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Cardinal Urosa: Why ‘Elder Married Priests’ Is an Imperfect and Problematic Solution

A firm just and necessary defense of the Amazonian peoples and of an integral ecology.

1. After two intense weeks of prayer and liturgical celebrations, general session, sessions of the small groups, meetings of various types and parallel activities, the Pan-Amazonian synod is now in its final phase.

 

2. Many subjects have been treated, with great freedom and respect, by the synod fathers. Some have given testimonies of their work, their difficulties and pastoral successes. Others have presented contributions to the ecological and social themes. These, in a necessary and just line of defense of the rights of the Amazon peoples and the ecology of the territory, have been well received by the solemn assembly. The majority of the synodal fathers have spoken of strictly pastoral subjects.

Of these some are of weightier relevance. One of these is the subject of elder, married priests. I would like to offer some reflections upon this point.

 

An important fact: Not all the Amazon population are indigenous people.

3. This subject of ordination concerns the entire universal Church. And let us recall that the population of Amazonia is 34 million, of which only 3 million, less than 10%, are indigenous, those not integrated into the social life of their various countries.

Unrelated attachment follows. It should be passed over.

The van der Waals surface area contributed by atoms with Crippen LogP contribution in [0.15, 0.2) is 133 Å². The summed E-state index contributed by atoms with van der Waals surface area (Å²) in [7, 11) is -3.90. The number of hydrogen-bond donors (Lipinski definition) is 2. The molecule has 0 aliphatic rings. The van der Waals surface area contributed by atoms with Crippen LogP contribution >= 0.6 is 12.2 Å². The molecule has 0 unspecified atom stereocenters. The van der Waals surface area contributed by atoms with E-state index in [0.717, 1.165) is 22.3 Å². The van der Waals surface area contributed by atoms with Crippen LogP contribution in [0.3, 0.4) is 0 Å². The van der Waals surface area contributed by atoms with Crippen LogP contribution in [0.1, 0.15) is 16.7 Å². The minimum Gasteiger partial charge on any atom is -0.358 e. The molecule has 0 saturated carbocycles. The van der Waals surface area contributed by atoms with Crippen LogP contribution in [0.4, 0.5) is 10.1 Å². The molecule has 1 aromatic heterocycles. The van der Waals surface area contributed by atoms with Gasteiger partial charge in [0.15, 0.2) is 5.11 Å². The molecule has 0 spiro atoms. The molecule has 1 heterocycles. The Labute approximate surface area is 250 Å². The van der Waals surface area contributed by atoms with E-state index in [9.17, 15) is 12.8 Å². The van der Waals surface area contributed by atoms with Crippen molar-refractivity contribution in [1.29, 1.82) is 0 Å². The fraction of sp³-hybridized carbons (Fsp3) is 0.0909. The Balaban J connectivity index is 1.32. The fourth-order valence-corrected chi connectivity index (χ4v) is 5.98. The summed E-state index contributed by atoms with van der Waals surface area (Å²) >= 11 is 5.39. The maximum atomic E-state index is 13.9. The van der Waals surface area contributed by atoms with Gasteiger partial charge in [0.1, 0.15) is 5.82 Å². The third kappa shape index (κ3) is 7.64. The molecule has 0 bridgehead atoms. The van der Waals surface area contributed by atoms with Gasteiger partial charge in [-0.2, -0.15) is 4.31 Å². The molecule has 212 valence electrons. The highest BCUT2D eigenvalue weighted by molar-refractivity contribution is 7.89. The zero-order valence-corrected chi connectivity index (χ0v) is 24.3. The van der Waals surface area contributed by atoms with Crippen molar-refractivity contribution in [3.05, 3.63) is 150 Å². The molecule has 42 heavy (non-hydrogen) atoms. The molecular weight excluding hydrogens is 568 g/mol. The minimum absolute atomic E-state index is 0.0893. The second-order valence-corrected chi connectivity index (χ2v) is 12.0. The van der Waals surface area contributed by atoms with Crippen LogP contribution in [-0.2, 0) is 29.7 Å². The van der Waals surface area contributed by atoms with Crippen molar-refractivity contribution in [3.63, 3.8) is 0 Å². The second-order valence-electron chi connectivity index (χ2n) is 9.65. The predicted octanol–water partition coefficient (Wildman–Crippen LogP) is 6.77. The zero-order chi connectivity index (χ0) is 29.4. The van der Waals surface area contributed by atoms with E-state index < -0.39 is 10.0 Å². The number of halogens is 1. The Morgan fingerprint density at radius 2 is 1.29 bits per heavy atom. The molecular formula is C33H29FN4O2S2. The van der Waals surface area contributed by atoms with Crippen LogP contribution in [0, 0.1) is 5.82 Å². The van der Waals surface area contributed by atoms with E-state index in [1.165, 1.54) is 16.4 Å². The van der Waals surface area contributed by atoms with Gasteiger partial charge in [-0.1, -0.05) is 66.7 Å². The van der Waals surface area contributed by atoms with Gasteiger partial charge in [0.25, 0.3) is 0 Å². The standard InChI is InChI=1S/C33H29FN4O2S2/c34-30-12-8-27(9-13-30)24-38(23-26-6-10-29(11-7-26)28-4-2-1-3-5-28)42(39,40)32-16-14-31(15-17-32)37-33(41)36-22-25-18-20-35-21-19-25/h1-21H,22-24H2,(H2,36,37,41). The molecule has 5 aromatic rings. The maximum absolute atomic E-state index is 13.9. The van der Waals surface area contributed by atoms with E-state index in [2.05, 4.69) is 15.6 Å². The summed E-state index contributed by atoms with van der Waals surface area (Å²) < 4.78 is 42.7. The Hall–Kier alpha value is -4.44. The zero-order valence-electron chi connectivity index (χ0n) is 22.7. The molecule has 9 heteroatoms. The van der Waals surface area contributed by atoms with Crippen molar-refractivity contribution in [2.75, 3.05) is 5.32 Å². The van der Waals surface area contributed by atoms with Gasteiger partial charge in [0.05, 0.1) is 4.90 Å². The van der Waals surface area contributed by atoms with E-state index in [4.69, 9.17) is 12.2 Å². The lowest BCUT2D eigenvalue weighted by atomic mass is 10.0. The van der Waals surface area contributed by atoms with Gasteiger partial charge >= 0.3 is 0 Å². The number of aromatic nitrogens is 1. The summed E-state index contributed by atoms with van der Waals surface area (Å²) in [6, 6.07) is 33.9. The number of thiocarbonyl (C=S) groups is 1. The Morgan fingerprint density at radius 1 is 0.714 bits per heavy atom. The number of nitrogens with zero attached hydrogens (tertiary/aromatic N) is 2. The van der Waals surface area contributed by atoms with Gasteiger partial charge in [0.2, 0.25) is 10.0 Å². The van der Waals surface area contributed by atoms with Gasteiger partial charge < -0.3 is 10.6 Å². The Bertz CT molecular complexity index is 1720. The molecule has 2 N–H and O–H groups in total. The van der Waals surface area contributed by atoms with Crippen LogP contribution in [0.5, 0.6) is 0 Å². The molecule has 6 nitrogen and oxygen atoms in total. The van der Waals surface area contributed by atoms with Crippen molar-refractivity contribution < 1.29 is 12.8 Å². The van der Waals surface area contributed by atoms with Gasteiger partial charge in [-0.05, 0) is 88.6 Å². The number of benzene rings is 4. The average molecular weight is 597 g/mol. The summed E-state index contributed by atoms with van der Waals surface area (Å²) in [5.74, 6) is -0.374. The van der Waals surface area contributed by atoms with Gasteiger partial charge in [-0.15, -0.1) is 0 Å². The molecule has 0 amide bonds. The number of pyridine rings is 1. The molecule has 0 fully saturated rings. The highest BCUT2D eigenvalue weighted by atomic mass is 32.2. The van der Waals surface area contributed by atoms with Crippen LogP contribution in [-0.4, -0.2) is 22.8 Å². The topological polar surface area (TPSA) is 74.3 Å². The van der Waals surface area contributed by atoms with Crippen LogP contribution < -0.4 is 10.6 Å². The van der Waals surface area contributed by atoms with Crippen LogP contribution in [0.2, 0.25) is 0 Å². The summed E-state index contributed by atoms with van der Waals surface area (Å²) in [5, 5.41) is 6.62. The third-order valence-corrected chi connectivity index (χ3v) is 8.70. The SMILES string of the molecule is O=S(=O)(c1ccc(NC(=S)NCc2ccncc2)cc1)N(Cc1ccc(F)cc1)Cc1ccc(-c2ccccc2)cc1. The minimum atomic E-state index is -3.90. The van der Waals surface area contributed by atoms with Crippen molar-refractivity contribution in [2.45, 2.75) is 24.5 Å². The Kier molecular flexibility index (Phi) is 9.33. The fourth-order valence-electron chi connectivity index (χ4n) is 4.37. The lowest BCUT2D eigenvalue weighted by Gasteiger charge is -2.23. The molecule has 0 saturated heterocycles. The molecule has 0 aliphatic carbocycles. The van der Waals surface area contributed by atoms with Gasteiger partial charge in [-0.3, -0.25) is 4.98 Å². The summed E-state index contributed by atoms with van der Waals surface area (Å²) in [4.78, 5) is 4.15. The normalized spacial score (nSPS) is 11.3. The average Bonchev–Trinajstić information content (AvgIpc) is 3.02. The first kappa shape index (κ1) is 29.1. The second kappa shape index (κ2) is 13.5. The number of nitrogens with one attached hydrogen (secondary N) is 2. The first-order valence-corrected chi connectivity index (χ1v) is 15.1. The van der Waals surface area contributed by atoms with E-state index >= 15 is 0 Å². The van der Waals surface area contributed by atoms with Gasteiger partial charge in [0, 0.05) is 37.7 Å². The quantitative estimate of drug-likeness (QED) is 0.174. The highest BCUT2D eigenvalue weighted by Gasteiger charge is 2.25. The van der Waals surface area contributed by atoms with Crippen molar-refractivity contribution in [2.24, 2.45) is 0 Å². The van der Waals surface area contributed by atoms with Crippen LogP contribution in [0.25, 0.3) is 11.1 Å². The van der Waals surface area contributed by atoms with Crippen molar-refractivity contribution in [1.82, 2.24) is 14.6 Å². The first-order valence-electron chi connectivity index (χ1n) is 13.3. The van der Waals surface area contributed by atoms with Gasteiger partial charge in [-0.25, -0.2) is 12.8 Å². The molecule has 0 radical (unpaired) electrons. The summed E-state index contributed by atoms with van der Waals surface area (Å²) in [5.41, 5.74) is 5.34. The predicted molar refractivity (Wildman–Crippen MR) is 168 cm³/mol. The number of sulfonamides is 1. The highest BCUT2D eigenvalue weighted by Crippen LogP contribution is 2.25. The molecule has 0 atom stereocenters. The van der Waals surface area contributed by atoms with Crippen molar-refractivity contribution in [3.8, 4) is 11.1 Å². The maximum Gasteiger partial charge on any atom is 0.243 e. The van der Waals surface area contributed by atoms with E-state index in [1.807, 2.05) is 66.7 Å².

This is to say that the indigenous population, which suffers pastoral visitation and not presence, is not the majority of the Amazonian populations, of which the greatest part are Latin American and mestizo (mixed race), baptized Catholics or other Christians. And so we should not generalize and present the problem of chronic absence of priests as that of all AmazoniaThe problem is present particularly in the isolated indigenous communities. In the territory there are also large cities, important dioceses and archdioceses, better served than the indigenous communities that are scattered across huge extensions of land.

 

The solution: to ordain virtuous older married men as priests?

4. Of course there is a legitimate concern for improving pastoral attention to these indigenous populations. And a solution to the shortage of priests must be found. The synod has considered the possibility of ordaining as priests married men of known virtue, living with their own families in these communities that would make possible the frequent celebration of the Eucharist. The instrumentum laboris (working document) clearly upholds the continuation of the discipline of celibacy as a gift to the Church. All well and good! In effect: We, in imitation of Christ, celibate and spouse of the Church, the priests of Latin Rite, as well as many of the Oriental Churches, freely choose to consecrate our lives to God and to the Church. For this we renounce marriage, and we make a religious commitment to God to live in perfect chastity. This is a strong way to configuring ourselves to Christ, the High and Eternal Priest and Good Shepherd.

Read more at National Catholic Register 

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